Hundreds of fish were caught and released during this year’s Manhattan Cup. There was no shortage of pictures, videos, stories, fist bumps, and a few relocations in the live release division. Boats outfitted with a Striper Tube were able to keep their biggest fish for release back at Chelsea Piers at the end of the fishing day. Chris Cuomo of CNN, brother of fisherman-friendly New York State Governor Andrew Cuomo, grabbed the top prize for live release in the bait division. Top Chef Tom Collicio won for live release in the fly division. Victor Place rounded out the live release winners for largest bass on artificial, not to be outdone by his son Rob who won the striped bass fly award for his fish just shy of 14 pounds. When speaking with Rob, I was becoming more and more familiar with the feeling he had. There’s a lot of fishing to be done on the north and south shores of Long Island and out in Montauk, but to have a legit day of fishing in the city is something special.

Captain Vinny swapped out his striper bandana for a hat from my home marina as everyone was heading inside. Drinks, and laughs, and drinks and food, and an auction better than any reality show filled the next few hours, but I couldn’t spot the hat I had given Captain Vinny or his bandana. Looking outside, I saw the empty slip. I’m sure there was a charter the next morning. He likes to see people catch fish—he told me so. He was as different a captain as he was from any other I’ve ever fished with. The database in his head of the how, when and where of migrating and resident bass in these waters was mind-boggling. His passion to share this gift of a resource here in New York is echoed by the rest of the captains and the FCA.

James O’Leary, 2013 Manhattan Cup Champion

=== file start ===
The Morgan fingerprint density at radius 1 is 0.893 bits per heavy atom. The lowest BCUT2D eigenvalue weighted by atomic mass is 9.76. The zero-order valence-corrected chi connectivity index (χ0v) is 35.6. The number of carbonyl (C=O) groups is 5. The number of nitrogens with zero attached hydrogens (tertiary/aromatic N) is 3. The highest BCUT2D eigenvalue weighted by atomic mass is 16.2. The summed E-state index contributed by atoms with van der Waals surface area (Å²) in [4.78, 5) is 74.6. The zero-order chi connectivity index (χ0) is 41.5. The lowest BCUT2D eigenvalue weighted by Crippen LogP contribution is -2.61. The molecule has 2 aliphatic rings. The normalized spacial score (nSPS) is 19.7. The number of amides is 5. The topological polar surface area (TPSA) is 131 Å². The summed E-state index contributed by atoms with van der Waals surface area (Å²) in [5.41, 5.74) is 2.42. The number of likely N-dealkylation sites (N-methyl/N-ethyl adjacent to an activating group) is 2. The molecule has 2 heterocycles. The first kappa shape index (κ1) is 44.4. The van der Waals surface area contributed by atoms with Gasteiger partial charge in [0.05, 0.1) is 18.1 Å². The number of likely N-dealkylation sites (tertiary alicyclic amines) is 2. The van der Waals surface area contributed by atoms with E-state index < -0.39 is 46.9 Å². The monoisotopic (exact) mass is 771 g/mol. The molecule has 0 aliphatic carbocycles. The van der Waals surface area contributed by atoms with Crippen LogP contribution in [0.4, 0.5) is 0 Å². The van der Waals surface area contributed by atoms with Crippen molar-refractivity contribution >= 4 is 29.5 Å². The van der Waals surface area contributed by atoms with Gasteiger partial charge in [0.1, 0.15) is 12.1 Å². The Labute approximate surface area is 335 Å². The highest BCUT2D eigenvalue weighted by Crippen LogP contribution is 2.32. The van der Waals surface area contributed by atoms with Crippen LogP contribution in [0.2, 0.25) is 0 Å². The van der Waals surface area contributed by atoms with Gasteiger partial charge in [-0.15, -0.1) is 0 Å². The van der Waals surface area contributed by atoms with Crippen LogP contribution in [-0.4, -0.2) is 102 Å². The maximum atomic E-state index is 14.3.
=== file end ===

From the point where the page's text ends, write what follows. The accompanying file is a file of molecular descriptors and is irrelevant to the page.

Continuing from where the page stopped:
James O’Leary, 2013 Manhattan Cup Champion

The overall prize for the tournament went to the most fitting of all anglers in the Manhattan Cup. Retired Army Specialist, James O’Leary, now with the Wounded Warrior Project and his 33-pound striper earned him the Cup.

Project Odyssey, among other programs run by WWP, is one of many assisting our vets in acclimating to life after combat. James lost part of his left lung (among other injuries) as a result of a mortar attack on Forward Operating Base Chosin during Operation Iraqi Freedom in July of 2004. O’Leary told me how important events like the Manhattan Cup are to the continuing efforts of WWP. “War doesn’t end when the warriors come home.”

The sun went down, and many boats untied and headed for their home port. With a bagful of gear from generous sponsors like Carhartt, Igloo and others slung over my shoulder and still wearing a sweet pair of new Costas from the live auction, the best day of city fishing I ever imagined came to a close.

Now I just have to figure out where to get the rod holder for the baby carriage when taking walks by the river.

For more information on the 2014 Manhattan Cup, which is scheduled for Friday, May 30th, visit